WHAT IS PERIODONTAL DISEASE
Periodontal disease, commonly known as the disease of the gums, is a common problem present in many people today with only a portion aware of its existence and some suffering from advanced stages of the disease. It has also been shown that the severity of periodontal disease increases with age.
In a study by Lim LP et al (2003) on Singaporeans, it was found that
1. Over 70% of the population has some form of periodontal disease.
2. At least 20% of the adult population shows advance stage of the disease.
3. Periodontal disease is more severe in the elderly, intellectually disabled and the diabetic patients.
Unknown to many, periodontal disease affects the structures that support the teeth; the gums become inflamed, and the bone surrounding the tooth gradually gets weaker and lost. As a result, the teeth become loosened and ultimately lost.
WHAT CAUSES PERIODONTAL DISEASE
The main culprit related to periodontal disease is the accumulation of masses of bacteria (plaque) on teeth surfaces. Initially, plaque accumulate after meal, and can be brushed and flossed away. However, due to ineffective or incorrect cleaning of the teeth, dental plaque containing bacteria masses and food debris start to build up and irritate the surrounding gums. As the initial soft dental plaque age, they become hardened to form calculus which makes them even harder to be brushed off. The bacteria produce infection products that irritate the gums and supporting bone, causing inflammation and elicit a response from them that result in destruction of bone and tissues.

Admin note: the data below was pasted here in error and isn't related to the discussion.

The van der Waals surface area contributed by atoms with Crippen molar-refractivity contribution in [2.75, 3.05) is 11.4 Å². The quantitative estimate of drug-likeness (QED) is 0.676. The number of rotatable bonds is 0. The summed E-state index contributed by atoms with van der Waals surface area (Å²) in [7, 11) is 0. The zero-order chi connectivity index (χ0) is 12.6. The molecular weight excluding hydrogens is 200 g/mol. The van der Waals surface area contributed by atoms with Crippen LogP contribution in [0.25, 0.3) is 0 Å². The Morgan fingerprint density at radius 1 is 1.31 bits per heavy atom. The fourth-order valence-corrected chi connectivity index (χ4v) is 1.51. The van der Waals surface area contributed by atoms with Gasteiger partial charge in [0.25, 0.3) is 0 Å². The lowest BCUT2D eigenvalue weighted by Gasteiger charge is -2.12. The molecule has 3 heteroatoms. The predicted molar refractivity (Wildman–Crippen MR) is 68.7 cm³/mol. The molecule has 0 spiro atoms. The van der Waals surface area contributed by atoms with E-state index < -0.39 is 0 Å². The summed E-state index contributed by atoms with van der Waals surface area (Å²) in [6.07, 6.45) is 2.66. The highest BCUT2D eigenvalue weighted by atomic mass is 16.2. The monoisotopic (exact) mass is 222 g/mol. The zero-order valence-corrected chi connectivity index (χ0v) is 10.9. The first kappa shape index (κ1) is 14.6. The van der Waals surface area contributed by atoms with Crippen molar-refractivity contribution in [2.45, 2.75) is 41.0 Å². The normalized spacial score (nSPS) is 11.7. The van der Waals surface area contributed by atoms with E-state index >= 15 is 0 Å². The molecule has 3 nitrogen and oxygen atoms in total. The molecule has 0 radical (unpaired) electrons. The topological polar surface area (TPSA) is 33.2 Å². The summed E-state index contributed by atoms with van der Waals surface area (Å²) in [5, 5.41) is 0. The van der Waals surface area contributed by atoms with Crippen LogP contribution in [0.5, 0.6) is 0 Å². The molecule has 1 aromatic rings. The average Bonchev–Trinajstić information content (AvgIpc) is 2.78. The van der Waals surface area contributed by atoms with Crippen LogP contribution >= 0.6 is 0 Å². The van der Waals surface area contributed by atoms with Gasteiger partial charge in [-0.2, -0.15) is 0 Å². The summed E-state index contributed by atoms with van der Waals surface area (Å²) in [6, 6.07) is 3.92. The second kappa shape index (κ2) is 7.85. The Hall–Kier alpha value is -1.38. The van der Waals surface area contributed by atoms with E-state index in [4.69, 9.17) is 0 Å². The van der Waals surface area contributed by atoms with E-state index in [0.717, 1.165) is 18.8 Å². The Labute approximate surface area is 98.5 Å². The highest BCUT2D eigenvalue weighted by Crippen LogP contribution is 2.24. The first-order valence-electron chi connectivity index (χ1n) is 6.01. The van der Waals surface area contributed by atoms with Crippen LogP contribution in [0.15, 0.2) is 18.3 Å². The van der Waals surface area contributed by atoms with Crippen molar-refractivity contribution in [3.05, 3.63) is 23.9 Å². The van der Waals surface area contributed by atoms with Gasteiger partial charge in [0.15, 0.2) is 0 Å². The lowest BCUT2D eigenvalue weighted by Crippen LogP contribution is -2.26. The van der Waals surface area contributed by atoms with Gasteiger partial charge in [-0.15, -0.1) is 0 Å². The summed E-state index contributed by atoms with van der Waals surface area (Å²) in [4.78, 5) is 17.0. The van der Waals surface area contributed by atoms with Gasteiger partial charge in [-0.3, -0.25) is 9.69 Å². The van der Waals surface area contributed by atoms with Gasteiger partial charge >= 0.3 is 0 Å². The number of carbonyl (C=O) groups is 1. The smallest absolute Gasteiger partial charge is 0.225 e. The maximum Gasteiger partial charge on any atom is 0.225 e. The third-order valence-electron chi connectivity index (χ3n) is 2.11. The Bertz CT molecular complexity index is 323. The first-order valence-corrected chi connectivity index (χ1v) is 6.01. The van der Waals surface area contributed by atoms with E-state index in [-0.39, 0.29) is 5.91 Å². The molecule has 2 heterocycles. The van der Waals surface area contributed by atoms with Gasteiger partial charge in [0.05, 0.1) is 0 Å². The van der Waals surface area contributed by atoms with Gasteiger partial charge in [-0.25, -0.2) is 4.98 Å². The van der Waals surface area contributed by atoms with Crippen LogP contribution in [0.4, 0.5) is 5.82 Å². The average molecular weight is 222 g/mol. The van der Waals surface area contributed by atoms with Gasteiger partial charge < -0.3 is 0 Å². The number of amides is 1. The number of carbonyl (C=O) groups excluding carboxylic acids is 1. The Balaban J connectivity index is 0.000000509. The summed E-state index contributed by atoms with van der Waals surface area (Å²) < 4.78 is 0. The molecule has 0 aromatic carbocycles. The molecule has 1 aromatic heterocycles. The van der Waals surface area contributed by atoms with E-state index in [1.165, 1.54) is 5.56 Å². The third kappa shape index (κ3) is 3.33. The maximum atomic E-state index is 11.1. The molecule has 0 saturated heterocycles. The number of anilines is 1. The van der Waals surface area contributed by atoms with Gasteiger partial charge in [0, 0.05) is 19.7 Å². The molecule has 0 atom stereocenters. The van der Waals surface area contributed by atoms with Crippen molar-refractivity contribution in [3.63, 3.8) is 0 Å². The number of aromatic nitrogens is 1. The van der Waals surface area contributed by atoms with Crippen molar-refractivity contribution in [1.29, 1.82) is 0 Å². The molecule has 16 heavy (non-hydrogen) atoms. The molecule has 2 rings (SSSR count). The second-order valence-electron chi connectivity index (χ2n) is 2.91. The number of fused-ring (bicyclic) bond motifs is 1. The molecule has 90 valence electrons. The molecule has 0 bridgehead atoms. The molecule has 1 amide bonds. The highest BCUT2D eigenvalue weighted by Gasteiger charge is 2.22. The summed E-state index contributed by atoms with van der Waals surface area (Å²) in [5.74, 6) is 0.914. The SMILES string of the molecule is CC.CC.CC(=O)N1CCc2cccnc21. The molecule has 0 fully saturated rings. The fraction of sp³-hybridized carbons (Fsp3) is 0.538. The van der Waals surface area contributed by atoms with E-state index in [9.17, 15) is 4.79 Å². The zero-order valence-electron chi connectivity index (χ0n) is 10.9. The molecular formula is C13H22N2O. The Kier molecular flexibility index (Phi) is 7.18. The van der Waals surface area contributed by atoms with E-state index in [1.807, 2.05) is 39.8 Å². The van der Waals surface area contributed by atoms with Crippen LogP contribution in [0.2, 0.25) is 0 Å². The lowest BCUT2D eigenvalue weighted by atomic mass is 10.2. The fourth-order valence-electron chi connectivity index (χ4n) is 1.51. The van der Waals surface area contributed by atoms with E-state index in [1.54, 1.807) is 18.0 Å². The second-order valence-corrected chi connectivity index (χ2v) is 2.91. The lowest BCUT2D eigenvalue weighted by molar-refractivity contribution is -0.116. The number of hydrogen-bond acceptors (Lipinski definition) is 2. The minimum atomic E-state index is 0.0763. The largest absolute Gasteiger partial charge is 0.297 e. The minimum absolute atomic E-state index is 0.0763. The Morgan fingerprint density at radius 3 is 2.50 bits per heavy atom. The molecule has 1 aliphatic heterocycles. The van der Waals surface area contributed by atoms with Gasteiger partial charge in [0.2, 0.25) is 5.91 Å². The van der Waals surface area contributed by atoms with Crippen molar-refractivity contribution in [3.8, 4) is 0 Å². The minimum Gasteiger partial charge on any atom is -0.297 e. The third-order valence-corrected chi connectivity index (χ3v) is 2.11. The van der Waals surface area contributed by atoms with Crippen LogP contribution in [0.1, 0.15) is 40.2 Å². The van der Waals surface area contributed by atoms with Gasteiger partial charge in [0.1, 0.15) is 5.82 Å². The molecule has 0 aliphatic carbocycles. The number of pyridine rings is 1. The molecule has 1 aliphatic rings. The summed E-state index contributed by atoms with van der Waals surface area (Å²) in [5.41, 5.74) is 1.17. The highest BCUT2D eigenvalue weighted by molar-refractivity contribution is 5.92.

Contributing factors include poor oral hygiene, poor nutrition, smoking, heavy drinking and systemic conditions such as diabetes mellitus, pregnancy.
Some of the signs and symptoms of periodontal disease that can affect you are:
1. Bleeding gums
2. Gingival recession
3. Shaky teeth
4. Halitosis – Bad Breath
5. Drifting of teeth
6. Gum/Teeth pain
7. Gingival Boils / Abscesses
WHAT CAN YOU DO
The disease can be localized or generalized with varying degree of severity at different sites. Good news gingivitis is reversible at the early stage with no major loss of structure or function and most gingivitis does not lead to periodontitis. On the other hand, periodontitis may be arrested to prevent its progression.
Maintenance of good oral hygiene and brushing the teeth correctly is as important as regular check up at the dentists. It is prudent to visit the dentist even more frequently as indicated if you already have a pre-exisiting medical condition such as diabetes mellitus.